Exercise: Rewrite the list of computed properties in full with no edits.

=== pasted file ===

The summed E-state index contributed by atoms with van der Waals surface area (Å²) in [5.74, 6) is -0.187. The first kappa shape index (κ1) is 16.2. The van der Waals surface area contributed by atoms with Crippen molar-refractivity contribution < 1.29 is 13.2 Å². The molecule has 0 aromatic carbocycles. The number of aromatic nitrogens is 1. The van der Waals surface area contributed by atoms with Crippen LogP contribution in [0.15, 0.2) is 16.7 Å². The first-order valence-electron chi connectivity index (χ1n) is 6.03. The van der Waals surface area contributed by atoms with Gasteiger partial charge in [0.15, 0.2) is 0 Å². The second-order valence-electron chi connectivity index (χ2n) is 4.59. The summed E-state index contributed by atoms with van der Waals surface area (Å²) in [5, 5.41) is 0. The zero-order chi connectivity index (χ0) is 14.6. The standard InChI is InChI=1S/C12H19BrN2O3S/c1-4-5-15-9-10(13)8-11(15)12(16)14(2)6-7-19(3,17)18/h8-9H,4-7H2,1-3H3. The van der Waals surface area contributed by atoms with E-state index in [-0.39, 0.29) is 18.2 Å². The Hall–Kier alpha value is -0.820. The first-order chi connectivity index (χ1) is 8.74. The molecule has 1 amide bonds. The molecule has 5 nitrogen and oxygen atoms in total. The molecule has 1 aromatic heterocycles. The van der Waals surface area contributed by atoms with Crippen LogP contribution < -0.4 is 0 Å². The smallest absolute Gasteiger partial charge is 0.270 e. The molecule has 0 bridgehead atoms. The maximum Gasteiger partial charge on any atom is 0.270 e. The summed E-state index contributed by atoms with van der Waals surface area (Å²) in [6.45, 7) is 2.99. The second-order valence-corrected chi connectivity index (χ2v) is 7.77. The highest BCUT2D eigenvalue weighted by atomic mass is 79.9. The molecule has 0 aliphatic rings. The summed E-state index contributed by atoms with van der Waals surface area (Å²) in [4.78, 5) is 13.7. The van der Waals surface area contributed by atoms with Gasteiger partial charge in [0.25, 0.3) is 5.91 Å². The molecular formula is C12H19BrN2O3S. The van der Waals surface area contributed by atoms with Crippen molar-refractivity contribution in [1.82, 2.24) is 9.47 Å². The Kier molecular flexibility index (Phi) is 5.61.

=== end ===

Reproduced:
The summed E-state index contributed by atoms with van der Waals surface area (Å²) in [5.74, 6) is -0.187. The first kappa shape index (κ1) is 16.2. The van der Waals surface area contributed by atoms with Crippen molar-refractivity contribution < 1.29 is 13.2 Å². The molecule has 0 aromatic carbocycles. The number of aromatic nitrogens is 1. The van der Waals surface area contributed by atoms with Crippen LogP contribution in [0.15, 0.2) is 16.7 Å². The first-order valence-electron chi connectivity index (χ1n) is 6.03. The van der Waals surface area contributed by atoms with Gasteiger partial charge in [0.15, 0.2) is 0 Å². The second-order valence-electron chi connectivity index (χ2n) is 4.59. The summed E-state index contributed by atoms with van der Waals surface area (Å²) in [5, 5.41) is 0. The zero-order chi connectivity index (χ0) is 14.6. The standard InChI is InChI=1S/C12H19BrN2O3S/c1-4-5-15-9-10(13)8-11(15)12(16)14(2)6-7-19(3,17)18/h8-9H,4-7H2,1-3H3. The van der Waals surface area contributed by atoms with E-state index in [-0.39, 0.29) is 18.2 Å². The Hall–Kier alpha value is -0.820. The first-order chi connectivity index (χ1) is 8.74. The molecule has 1 amide bonds. The molecule has 5 nitrogen and oxygen atoms in total. The molecule has 1 aromatic heterocycles. The van der Waals surface area contributed by atoms with Crippen LogP contribution < -0.4 is 0 Å². The smallest absolute Gasteiger partial charge is 0.270 e. The molecule has 0 bridgehead atoms. The maximum Gasteiger partial charge on any atom is 0.270 e. The summed E-state index contributed by atoms with van der Waals surface area (Å²) in [6.45, 7) is 2.99. The second-order valence-corrected chi connectivity index (χ2v) is 7.77. The highest BCUT2D eigenvalue weighted by atomic mass is 79.9. The molecule has 0 aliphatic rings. The summed E-state index contributed by atoms with van der Waals surface area (Å²) in [4.78, 5) is 13.7. The van der Waals surface area contributed by atoms with Gasteiger partial charge in [0.25, 0.3) is 5.91 Å². The molecular formula is C12H19BrN2O3S. The van der Waals surface area contributed by atoms with Crippen molar-refractivity contribution in [1.82, 2.24) is 9.47 Å². The Kier molecular flexibility index (Phi) is 5.61.